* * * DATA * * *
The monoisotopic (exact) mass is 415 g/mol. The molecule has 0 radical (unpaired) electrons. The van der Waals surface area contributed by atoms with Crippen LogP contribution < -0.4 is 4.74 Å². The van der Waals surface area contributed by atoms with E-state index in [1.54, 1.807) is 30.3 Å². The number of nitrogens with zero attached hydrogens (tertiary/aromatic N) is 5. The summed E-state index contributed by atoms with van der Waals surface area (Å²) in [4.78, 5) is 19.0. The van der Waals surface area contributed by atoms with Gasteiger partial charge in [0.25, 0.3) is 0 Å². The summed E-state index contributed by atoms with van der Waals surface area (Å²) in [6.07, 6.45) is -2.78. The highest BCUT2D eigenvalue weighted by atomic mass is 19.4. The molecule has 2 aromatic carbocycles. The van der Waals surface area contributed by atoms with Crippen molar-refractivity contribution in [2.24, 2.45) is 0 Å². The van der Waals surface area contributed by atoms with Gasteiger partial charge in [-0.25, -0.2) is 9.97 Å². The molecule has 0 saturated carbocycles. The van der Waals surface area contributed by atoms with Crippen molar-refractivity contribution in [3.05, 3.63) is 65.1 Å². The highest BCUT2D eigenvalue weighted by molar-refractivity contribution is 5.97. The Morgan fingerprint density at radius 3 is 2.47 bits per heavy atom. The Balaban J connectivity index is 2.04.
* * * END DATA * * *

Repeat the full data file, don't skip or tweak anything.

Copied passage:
The monoisotopic (exact) mass is 415 g/mol. The molecule has 0 radical (unpaired) electrons. The van der Waals surface area contributed by atoms with Crippen LogP contribution < -0.4 is 4.74 Å². The van der Waals surface area contributed by atoms with E-state index in [1.54, 1.807) is 30.3 Å². The number of nitrogens with zero attached hydrogens (tertiary/aromatic N) is 5. The summed E-state index contributed by atoms with van der Waals surface area (Å²) in [4.78, 5) is 19.0. The van der Waals surface area contributed by atoms with Gasteiger partial charge in [0.25, 0.3) is 0 Å². The summed E-state index contributed by atoms with van der Waals surface area (Å²) in [6.07, 6.45) is -2.78. The highest BCUT2D eigenvalue weighted by atomic mass is 19.4. The molecule has 2 aromatic carbocycles. The van der Waals surface area contributed by atoms with Crippen molar-refractivity contribution in [2.24, 2.45) is 0 Å². The van der Waals surface area contributed by atoms with Gasteiger partial charge in [-0.25, -0.2) is 9.97 Å². The molecule has 0 saturated carbocycles. The van der Waals surface area contributed by atoms with Crippen molar-refractivity contribution in [3.05, 3.63) is 65.1 Å². The highest BCUT2D eigenvalue weighted by molar-refractivity contribution is 5.97. The Morgan fingerprint density at radius 3 is 2.47 bits per heavy atom. The Balaban J connectivity index is 2.04.